Nicole Teutschel at UC Santa Cruz, Long Marine Lab--Today the E Seal Team got a glimpse into where Sebastian traveled during his 5 month journey at sea. Sebastian is an adult male elephant seal, Mirounga angustirostris, satellite tagged by TOPP last summer.
Sebastian wearing the SPOT Satellite tag. Photo: Nicole Teutschel
E Seal Team found Sebastian fast asleep at Año Nuevo and quickly jumped at the opportunity to recover his tags. Today, post doctoral researcher Samantha Simmons took a closer look at this big guy's story. Sebastian’s tag is a SPOT 4, which connects to the Argos Satellite System when Sebastian surfaced at sea. Some of the data was relayed back to the lab via satellite since the first day Sebastian entered the water with his new tag, but much of the data was stored in the tag...on the seal! Now that we have the tag in hand, Sam was able to download the tag onto her computer back at the lab. Sam created this image of Sebastian's path, or "track", using a computer program called MatLab.
Sebastians Satellite Track. This image was made from Argos Satellite hits and the MatLab program. Figure: Dr. Samantha Simmons
Male elephant seals forage deep on the benthos, or the sea floor. Males can travel all the way to the Aleutian Islands, in Alaska! Some swim up into the Bering Sea!!! Sebastian swam due North, to Queen Charlotte Island off Canada's British Columbia.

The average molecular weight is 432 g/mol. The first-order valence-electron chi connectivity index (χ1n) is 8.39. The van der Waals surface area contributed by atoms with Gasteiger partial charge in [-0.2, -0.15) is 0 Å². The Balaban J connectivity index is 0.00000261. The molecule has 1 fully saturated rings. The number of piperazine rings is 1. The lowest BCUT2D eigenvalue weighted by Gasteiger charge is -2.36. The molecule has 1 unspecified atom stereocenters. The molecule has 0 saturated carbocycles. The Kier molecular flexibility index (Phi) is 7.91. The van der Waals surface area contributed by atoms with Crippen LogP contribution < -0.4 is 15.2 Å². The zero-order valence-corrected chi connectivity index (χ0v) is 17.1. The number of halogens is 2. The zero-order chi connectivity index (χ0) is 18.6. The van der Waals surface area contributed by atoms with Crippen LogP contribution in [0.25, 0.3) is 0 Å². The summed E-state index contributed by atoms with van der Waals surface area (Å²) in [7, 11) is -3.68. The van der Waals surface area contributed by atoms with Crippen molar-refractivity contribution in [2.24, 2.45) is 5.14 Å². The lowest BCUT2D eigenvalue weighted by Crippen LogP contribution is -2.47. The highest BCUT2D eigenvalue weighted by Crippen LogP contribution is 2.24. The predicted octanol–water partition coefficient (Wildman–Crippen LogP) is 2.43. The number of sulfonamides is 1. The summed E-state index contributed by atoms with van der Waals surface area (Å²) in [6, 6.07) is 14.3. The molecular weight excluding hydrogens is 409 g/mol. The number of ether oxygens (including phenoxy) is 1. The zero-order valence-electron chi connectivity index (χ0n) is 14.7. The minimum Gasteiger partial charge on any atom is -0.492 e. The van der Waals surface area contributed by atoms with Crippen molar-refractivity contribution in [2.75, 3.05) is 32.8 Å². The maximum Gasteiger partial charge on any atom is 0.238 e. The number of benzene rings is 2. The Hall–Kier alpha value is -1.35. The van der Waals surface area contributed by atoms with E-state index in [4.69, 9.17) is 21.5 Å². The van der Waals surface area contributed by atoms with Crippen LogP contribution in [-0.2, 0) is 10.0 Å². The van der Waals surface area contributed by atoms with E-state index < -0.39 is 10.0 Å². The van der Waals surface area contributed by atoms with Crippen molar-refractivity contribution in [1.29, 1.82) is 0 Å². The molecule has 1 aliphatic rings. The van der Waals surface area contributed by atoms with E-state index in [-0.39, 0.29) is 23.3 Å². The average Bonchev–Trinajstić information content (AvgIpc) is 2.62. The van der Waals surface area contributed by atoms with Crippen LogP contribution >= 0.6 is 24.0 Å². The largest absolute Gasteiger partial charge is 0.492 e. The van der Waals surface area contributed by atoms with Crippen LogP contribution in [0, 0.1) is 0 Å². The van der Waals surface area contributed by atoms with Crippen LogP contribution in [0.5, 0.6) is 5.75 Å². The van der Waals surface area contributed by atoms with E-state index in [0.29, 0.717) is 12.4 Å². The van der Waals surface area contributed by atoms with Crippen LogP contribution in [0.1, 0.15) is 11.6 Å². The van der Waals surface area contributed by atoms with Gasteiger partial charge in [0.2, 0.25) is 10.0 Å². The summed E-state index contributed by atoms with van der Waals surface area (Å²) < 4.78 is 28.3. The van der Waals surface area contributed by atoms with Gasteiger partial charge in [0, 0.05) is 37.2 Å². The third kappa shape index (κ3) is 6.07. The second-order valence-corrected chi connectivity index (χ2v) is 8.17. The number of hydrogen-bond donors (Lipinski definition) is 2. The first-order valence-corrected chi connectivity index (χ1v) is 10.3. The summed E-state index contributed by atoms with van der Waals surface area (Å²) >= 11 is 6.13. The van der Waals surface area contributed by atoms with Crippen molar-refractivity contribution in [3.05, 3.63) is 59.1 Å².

Sebastian's track an interesting one. Instead of traveling up to Alaska, stopping here and there to forage, he swam straight up hung out off Canada for the majority of his time at sea. Sebastian must have found a good food source between Quenn Charlotte Island and Canada because he was one BIG SEAL. Its pretty remarkable that he was able to stay in the same channel for most of his trip, and still weigh in at an estimated 3,500+ pounds.
This is a SPOT 4 satellite tag, the same model as the tag worn by Sebastian and many other northern elephant seals. Photo: Kevin Jones.
Stay tuned to learn more about the other tagged elephant seals! We'll relay infomation from the beach (and from the tags) throughout the E Seal breeding season.